} else
                        {
    /*1609*/                cacheState = 0;
    /*1611*/                hardClose();
                        }
                    } else
                    {
    /*1620*/            hardClose();
                    }
                }
    The ExecutionContext determines that the driver supports this caching in a static initializer and there's no way to override that from the code. I can set the statement cache size to zero, but if it sees this other flag set from initializer it uses caching checks when it issues the prepareCall. I'm assuming that it must cache the statement.

    Anyway, an ec.close() performs:
                public void close()
                    throws SQLException
                {
    /*1751*/        if(m_oc != null)
                    {
    /*1753*/            m_oc.cleanup();
    /*1754*/            m_oc = null;
                    }
                }
    
                    private void cleanup()
                    {
    /*1659*/            try
                        {
    /*1659*/                oracleClose();
                        }
    /*1659*/            catch(SQLException _ex) { }
                    }
    
                    public void oracleClose()
                        throws SQLException
                    {
    /*1630*/            if(m_ops != null)
    /*1632*/                if(m_new_cache || m_caching)
    /*1634*/                    m_ops.closeWithKey(m_key);
    /*1638*/                else
    /*1638*/                    m_ops.close();
    /*1641*/            m_ops = null;
    /*1642*/            m_ocs = null;
    /*1643*/            m_key = null;
                    }
    Essentially, I'd say that is redundant call since it's hitting the same thing, but in the second call, it doesn't have any work to do since mops is now null._


    The very last call is: __sJT_cc.close(); which is coming from ConnectionContextImpl, as stated before. I didn't decompile this one, but I'd have to assume that it cleans up the ExecutionContext that's inside of it (possibly) and then the connection itself. Since I am declaring a new ConnectionContext PER METHOD, I probably don't need that ExecutionContext as it does have a new instance of that inside of it.

    There's only one place in any code that I could find where OracleClosedStatement was even referenced, and that's in oracle.jdbc.driver.OracleStatementWrapper. It looks like this:
    static final OracleCallableStatement closedStatement = new OracleClosedStatement();

    So, when close is called on this class, it calls this:
    ***** Any time the close method is called, we are going to end up pointing to this 
    OracleClosedStatement, i.e.
    
                public void close()
                    throws SQLException
                {
    /*  80*/        statement.close();
    /*  81*/        statement = closedStatement;
                }
    
                public void closeWithKey(String s)
                    throws SQLException
                {
    /*  88*/        statement.closeWithKey(s);
    /*  89*/        statement = closedStatement;
                }
    So, internally, it appears there must be some sort of statement cache (in weblogic.jdbc.wrapper.PoolConnection_oracle_jdbc_driver_T4CConnection) and the keyed statement that it pulls back from this is an OracleClosedStatement. When it tries to then register the out parameter on it, it fails with a closed statement: java.sql.SQLRecoverableException: Closed Connection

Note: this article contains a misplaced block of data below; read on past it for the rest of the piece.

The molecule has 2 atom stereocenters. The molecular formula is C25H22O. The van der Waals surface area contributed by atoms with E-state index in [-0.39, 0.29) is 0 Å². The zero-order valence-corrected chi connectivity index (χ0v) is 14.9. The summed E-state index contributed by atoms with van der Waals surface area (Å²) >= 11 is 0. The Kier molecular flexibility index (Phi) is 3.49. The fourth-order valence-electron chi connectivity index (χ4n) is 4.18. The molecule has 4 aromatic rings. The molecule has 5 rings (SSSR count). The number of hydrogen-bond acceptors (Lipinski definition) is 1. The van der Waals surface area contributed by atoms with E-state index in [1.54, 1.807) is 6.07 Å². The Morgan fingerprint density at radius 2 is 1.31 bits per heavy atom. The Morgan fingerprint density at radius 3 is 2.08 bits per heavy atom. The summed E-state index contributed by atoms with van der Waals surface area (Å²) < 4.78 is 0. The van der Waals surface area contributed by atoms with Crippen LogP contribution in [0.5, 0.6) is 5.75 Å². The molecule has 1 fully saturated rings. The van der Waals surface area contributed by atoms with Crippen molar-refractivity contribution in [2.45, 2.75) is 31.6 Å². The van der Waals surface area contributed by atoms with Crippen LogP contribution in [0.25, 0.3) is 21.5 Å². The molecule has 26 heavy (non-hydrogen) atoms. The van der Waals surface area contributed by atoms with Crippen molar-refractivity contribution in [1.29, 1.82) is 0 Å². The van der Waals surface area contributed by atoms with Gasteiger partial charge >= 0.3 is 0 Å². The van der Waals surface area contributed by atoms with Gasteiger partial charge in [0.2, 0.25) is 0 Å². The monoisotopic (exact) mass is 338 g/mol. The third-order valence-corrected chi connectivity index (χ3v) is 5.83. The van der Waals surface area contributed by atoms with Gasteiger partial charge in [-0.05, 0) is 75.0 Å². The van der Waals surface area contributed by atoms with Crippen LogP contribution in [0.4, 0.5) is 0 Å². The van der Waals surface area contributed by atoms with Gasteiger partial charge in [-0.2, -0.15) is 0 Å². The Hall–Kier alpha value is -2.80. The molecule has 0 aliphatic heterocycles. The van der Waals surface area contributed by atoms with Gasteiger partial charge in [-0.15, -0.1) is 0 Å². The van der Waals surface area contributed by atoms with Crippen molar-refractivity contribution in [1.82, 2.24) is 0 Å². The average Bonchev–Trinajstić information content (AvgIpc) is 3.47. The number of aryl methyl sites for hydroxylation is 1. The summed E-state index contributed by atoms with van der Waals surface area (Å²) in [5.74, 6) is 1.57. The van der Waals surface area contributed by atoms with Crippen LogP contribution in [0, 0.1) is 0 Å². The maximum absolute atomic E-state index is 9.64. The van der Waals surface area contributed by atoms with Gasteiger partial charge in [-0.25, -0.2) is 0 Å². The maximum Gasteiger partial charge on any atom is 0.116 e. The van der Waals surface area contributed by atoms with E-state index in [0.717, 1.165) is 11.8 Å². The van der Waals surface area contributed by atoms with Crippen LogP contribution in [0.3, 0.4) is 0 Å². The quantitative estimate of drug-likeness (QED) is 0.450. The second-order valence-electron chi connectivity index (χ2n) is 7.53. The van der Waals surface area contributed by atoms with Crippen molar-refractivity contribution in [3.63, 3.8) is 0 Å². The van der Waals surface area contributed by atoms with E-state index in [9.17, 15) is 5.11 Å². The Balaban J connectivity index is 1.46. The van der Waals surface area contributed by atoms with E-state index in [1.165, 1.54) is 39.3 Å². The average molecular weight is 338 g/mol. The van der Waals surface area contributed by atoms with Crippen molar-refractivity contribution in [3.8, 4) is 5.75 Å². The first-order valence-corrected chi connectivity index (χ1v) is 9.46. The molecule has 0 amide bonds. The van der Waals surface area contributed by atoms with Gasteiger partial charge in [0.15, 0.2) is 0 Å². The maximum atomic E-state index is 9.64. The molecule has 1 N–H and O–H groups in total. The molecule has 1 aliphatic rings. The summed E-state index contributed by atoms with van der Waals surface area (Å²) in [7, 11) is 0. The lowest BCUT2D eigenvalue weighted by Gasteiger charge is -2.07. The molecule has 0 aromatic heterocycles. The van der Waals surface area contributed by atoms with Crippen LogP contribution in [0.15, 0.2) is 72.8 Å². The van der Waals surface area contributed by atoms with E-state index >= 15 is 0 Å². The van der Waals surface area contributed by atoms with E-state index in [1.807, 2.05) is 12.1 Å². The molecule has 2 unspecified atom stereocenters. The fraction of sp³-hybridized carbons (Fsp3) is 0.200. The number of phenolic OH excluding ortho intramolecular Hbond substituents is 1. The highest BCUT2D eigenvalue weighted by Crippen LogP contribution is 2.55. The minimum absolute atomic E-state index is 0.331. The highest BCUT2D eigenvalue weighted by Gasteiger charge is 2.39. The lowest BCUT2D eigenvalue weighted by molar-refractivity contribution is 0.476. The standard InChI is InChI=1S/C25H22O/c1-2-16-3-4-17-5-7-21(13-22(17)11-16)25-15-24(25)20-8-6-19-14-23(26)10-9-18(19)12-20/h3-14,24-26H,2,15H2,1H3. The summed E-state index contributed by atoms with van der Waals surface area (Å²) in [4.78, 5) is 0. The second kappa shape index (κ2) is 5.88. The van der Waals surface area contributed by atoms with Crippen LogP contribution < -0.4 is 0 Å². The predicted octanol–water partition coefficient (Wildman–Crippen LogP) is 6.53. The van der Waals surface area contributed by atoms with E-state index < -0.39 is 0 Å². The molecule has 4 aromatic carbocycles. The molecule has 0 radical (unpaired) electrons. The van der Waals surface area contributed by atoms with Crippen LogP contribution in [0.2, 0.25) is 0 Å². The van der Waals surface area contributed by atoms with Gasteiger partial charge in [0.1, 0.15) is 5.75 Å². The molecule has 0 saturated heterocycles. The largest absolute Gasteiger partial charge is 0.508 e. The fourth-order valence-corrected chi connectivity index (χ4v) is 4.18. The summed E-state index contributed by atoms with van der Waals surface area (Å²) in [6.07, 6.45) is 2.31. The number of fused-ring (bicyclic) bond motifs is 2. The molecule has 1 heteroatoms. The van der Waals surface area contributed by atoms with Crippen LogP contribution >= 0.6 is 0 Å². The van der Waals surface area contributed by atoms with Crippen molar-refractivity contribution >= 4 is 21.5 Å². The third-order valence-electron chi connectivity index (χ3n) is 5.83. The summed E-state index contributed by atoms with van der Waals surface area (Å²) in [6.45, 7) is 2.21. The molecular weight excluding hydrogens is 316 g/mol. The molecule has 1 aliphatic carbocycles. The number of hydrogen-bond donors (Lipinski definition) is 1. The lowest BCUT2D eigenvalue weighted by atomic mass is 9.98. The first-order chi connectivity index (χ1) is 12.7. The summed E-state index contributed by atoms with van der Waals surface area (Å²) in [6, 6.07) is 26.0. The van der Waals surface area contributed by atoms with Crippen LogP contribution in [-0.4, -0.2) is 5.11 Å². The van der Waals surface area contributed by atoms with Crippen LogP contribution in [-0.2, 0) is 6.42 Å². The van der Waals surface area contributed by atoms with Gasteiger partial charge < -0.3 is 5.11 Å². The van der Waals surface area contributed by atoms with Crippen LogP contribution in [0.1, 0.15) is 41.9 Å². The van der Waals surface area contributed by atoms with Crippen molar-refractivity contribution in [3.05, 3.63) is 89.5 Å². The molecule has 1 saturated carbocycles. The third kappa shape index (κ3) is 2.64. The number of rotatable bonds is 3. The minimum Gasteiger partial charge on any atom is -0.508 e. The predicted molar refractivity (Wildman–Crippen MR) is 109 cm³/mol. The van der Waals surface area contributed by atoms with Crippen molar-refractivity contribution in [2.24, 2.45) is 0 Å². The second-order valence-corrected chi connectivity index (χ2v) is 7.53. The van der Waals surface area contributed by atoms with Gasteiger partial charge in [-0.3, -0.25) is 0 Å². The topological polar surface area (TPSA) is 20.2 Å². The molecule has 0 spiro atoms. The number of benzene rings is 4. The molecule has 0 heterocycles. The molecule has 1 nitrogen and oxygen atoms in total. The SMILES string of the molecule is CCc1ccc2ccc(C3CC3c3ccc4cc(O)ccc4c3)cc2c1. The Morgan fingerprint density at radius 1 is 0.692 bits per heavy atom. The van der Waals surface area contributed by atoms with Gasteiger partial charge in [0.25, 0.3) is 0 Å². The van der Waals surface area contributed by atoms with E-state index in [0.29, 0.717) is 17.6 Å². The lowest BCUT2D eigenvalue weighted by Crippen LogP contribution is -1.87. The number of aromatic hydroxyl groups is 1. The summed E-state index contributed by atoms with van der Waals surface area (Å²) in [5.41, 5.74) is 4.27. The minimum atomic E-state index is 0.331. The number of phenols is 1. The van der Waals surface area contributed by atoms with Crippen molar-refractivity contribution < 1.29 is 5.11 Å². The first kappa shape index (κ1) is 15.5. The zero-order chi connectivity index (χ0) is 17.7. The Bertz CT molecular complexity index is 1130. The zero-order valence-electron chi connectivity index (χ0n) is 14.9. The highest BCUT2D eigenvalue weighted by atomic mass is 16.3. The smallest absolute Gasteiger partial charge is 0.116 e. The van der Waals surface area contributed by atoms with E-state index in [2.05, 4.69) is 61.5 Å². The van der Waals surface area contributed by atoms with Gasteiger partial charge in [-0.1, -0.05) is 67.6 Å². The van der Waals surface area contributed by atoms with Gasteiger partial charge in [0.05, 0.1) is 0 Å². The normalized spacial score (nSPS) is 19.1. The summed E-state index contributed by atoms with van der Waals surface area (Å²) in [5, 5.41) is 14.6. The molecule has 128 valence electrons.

That was a lot of rambling.  In short:
    1. I let SQLJ Generate the code. It generated the closing of the OracleContext.
    2. Since I created my own ExecutionContext() and have a ConnectionContext that I used (due to errors before), I close them.
    3. I don't directly call anything on the statement that SQLJ prepared. (I don't close it).
    4. It all appears to be Oracle-specific classes that are used in this generated code. I mean, it's using: sqlj.runtime.ExecutionContext.OracleContext, and creating an oracle.jdbc.OracleCallableStatement via a call to that class's prepareOracleCall


    I tried to use JPUBLISHER (JDeveloper has an option to Generate source from a package) inside of it, and it creates code that I can't image would work properly.

    Ironically, I actually rewrote all of this code about a year ago, using Spring JDBC and it's used in other applications, but all of our legacy applications use this old SQLJ code (there's probably 20 or more apps). So, it really does need to work reliably. It worked FINE under Oracle 10g ASR2, but WLS just hasn't liked it, and again, I hate to keep tinkering with GENERATED code. It might be a situation where we have to bite the bullet and as apps are brought into WLS, they HAVE TO use the rewritten code, but people always complain when they have to change things.

    Should I open a TAR and send a JDEV workspace based on a package with EMP/DEPT to Oracle that exhibits the behavior? It would probably take some time to pull that off, but it is doable. Of course, I'm assuming I can reproduce the error

    Eric
  • 7. Re: Intermittent SQLRecoverableException: Closed Statement on WLS 11g with SQLJ
    Joe Weinstein Expert
    Currently Being Moderated
    Good luck on the help request. Try turning off the WebLogic cache, by configuring the
    statement cache size as zero, if that is involved, but re-using a closed statement is
    a sorry thing....